“Flour was originally produced by grinding grains between large stones. The final product, 100 percent stone-ground whole-wheat flour, contained everything that was in the grain, including the germ, fiber, starch and a wide variety of vitamins and minerals. Since grinding stones are not fast enough for mass-production, the industry uses high-speed, steel roller mills that eject the germ and the bran. High-speed mills reach 400 degrees Fahrenheit, and this heat destroys vital nutrients and creates rancidity in the bran and the germ. Dozens of dough conditioners and preservatives go into modern bread, as well as toxic ingredients like partially hydrogenated vegetable oils and soy flour.” (2)
It’s not hard to see why and how people could consume grains throughout history without experiencing negative effects, but they became so problematic in our modern times.
Considering our modern clinical reality, I have now a set of general rules that I recommend to be followed, in order to minimize negative effects of grain consumption:
1. Learn about and experiment with ancient grains like: quinoa, amaranth, spelt, kamut, teff, buckwheat, millet. These haven’t undergone the “insult” that other grains like wheat have, as far as processing and manipulation. Choose organic and sprouted varieties.
2. If you suspect you have negative reactions to gluten, and you can’t test to know for sure, it’s better to avoid it completely. Most of the times you will do a benefit to your body.
3. If you want to still use wheat, ideally, you should buy organic whole wheat berries and grind them fresh to make homemade breads and other baked goods. The second best option is to buy organic 100 percent stone-ground whole-wheat flour at a natural food store.
4. If you do not make your own bread, there are ready made alternatives available. Look for organic sourdough or sprouted breads freshly baked or in the freezer compartment of your market or health food store.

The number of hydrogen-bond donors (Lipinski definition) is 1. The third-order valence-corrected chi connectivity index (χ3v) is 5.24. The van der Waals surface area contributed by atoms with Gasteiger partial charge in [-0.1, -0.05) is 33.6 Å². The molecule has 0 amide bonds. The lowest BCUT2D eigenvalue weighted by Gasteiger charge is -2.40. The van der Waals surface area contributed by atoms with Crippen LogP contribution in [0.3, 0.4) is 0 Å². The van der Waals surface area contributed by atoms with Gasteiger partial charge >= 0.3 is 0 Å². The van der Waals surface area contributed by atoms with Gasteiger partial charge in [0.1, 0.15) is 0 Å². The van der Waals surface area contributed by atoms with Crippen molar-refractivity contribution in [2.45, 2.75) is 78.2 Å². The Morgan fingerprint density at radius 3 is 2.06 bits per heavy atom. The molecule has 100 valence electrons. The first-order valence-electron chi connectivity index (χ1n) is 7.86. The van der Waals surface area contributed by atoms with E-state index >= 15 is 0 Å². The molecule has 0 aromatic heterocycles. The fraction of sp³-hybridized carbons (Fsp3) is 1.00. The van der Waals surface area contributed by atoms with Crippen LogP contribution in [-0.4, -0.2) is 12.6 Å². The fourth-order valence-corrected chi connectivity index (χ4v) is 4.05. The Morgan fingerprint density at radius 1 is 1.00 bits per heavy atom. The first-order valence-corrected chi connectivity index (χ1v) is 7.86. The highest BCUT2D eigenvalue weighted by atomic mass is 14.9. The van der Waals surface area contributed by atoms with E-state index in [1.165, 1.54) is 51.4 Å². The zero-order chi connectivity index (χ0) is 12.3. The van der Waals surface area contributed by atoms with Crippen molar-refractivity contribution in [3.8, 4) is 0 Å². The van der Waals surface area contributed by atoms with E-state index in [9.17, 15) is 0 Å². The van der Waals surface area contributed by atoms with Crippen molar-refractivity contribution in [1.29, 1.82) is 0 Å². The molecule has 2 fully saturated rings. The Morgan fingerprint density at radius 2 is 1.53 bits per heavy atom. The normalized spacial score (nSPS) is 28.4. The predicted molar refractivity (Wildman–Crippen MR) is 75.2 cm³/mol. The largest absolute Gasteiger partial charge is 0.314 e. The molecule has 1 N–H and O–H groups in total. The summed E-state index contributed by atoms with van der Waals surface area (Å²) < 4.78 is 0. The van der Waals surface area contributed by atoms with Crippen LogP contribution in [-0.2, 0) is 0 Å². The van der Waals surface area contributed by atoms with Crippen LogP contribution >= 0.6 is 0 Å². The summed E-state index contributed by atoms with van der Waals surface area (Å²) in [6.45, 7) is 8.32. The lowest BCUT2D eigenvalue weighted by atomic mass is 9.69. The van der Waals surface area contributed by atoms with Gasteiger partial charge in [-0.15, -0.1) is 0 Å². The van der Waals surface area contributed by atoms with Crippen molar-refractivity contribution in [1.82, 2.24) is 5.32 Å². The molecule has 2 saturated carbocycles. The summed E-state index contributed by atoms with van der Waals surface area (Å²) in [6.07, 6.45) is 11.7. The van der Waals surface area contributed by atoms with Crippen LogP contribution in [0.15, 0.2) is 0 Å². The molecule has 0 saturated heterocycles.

5. Sprouting, soaking and genuine sourdough leavening “pre-digests” grains, allowing the nutrients to be more easily assimilated and metabolized. This is an age-old approach practiced in most traditional cultures. Sprouting begins germination, which increases the enzymatic activity in foods and inactivates substances called enzyme inhibitors.
Soaking neutralizes phytic acid, a component of plant fiber found in the bran and hulls of grains, legumes, nuts, and seeds that reduces mineral absorption.
All of these benefits may explain why sprouted foods are less likely to produce allergic reactions in those who are sensitive.
1. Rold, Daniel. Anthropology’s Insight into Health and Human Nutrition
2. Allbritton, Jen. Wheaty Indiscretions: What Happens to Wheat, from Seed to Storage – Weston A Price Foundation
3. Larsen, Clark Spencer. Our Origins: Discovering Physical Anthropology. New York: W.W. Norton & Company, 2008.
4. Ji, Sayer. Going Against the Grain Towards Better Health
About the Author
Raluca Schachter is a passionate Nutritionist and Metabolic Typing Advisor®, with a background in both nutrition and communication/PR. She believes in traditional, unaltered food, ancestral wisdom, sustainable farming and living. Raluca was able to naturally reverse chronic health conditions she was struggling with most of her life, and now uses her knowledge to help as many people as possible do the same. Her health programs and diet plans offer a very unique and comprehensive approach to health, where individual nutritional and biochemical requirements are firstly met using specific nutrients and foods that each metabolism thrives on. This approach reveals why and how ‘one diet/herb doesn’t fit all’ and why ‘one man’s food is another one’s poison.’ Raluca currently resides in Garden Grove, CA and offers her services for local and distance clientele. For more information visit her website and blogguide2health.net or join Raluca on Facebook